Strength was forged in the fires of adversity for Kiama’s Grant Wilson. Before “the accident”, to say he was active would be an understatement. He was an ultra-marathon runner, a powerlifter and an avid mountain biker. If it involved physical activity, it was right up his alley.
When COVID-19 nixed his family’s plans to go on a snow holiday, he decided to take them bike riding at a local track where he encountered an apparatus called the “whalebone” – three rolling humps.
“Being the ‘fun parent’ – a title I had held for many years – and thinking I was indestructible, I decided to ride that apparatus. I lined my bike up in front of it and as I went over the first hump, something went wrong,” he says.
“It’s a bit blurry, but I think the tyre came off one side and I got flung into the air. I landed on my head on the wooden uprise of the next rollover.
“Life changed in that moment.”
It’s a moment he has catalogued in his short film I’m Not Finished Yet, a finalist in the Australian documentary section of the NOVA Employment 2023 Focus On Ability Short Film Awards.
Designed to encourage filmmakers to focus on the ability of people with disabilities, the audience capacity far exceeds 1.5 million people, providing invaluable exposure for people with disabilities to bring their message to the world.
I’m Not Finished Yet tells Grant’s story starting from that fateful day right up until last month, when he went skiing for the first time. Incredible feats feature regularly in the documentary, which explores how the physically strong and mentally resilient man responded after the tragic accident left him as a quadriplegic.
The film shares the moving moments that led Grant to decide, with the loving support of his family, friends and community, he would push his body to its limits to see how far his recovery could take him.
“The doctors told me I would never walk again. But I do love to prove people wrong, and I’ve been working hard,” he says.
“I was determined to get mobile. I’m a wheelchair user but I can, with great determination and enormous effort walk about 10 steps or about 5 m without a mobility aid.
“My spinal cord injury is incomplete spinal cord injury, but I have no sensation from the neck down. It’s taken me two years to retrain my brain to be able to move my body with no sensation.
“I can now stand up on my own. It doesn’t look pretty, it takes a whole lot of effort but that mobility has made a huge difference in my life.”
He credits this unfathomably strong mindset to a challenging past growing up in foster care.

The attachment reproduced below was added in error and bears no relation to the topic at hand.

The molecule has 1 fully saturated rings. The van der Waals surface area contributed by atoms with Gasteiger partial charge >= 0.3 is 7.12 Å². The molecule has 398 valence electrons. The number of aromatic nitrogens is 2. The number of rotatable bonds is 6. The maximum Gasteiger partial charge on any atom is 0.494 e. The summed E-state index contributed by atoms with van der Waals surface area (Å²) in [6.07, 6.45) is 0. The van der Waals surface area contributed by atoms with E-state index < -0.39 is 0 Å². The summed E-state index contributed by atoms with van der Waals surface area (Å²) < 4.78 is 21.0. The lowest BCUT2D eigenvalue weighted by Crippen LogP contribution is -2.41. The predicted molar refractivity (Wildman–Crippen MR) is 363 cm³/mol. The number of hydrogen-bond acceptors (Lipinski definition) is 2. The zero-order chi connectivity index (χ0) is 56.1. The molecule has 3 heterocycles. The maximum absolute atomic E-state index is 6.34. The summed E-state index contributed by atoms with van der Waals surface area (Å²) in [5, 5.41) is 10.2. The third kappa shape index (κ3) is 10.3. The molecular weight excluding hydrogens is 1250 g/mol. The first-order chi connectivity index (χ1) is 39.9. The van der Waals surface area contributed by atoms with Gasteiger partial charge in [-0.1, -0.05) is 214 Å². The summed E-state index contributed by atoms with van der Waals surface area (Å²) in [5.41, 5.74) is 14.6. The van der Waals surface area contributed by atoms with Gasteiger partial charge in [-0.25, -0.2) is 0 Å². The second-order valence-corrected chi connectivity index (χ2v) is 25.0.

“I had a rough start to life, I experienced some pretty traumatic events as a young person,” he says.
“As a teen I made that decision I didn’t want to be defined by my circumstances. I wanted to push myself beyond what people might think is possible.
“Strange as it sounds that rough start to life instilled in me principles of determination and not giving up.”
For Grant, the ultimate goal is simple.
“Initially I told myself I wanted to walk again, but I’ve come to realise we glorify walking. Spinal cord injuries cause diverse complications like neuropathic pain and a lack of sensation. I would much prefer to have sensation than walk. When I hug my wife and kids, I want to be able to feel them,” he says.
“I want to be an active, engaged part of my family. I want to get back to doing what I love – all the recreational things we did before the accident. I’m still figuring out what that looks like in this new reality.
“And one day perhaps I will walk my kids down the aisle. It might be the longest walk down the aisle ever, but I’m sure people will be patient.”
To get there, Grant says he’ll take it one day at a time.
“I can have some really bad days when I don’t want to get out of bed, and I don’t want to take two hours to get ready, get in the car and drive to work. But I know firsthand that even in my predicament, you can experience joy through life.
“I know everyone experiences adversity to one degree or another. But through my community and the people in my life who rallied around me, their response to my accident and the many ways they have blessed me and my family, I know it’s not the end of my story. Hence the title I gave my film – it’s about the community in which we live. If I didn’t have that support, I don’t know if I would have come this far.”
To get behind Grant’s story you can vote for I’m Not Finished Yet in the Focus On Ability Short Film Awards, open from 16 to 22 August. Should he win, the $5000 cash prize courtesy of Australia Post will help fund his perseverance towards recovery. Voters go in the running to win $50 iTunes vouchers.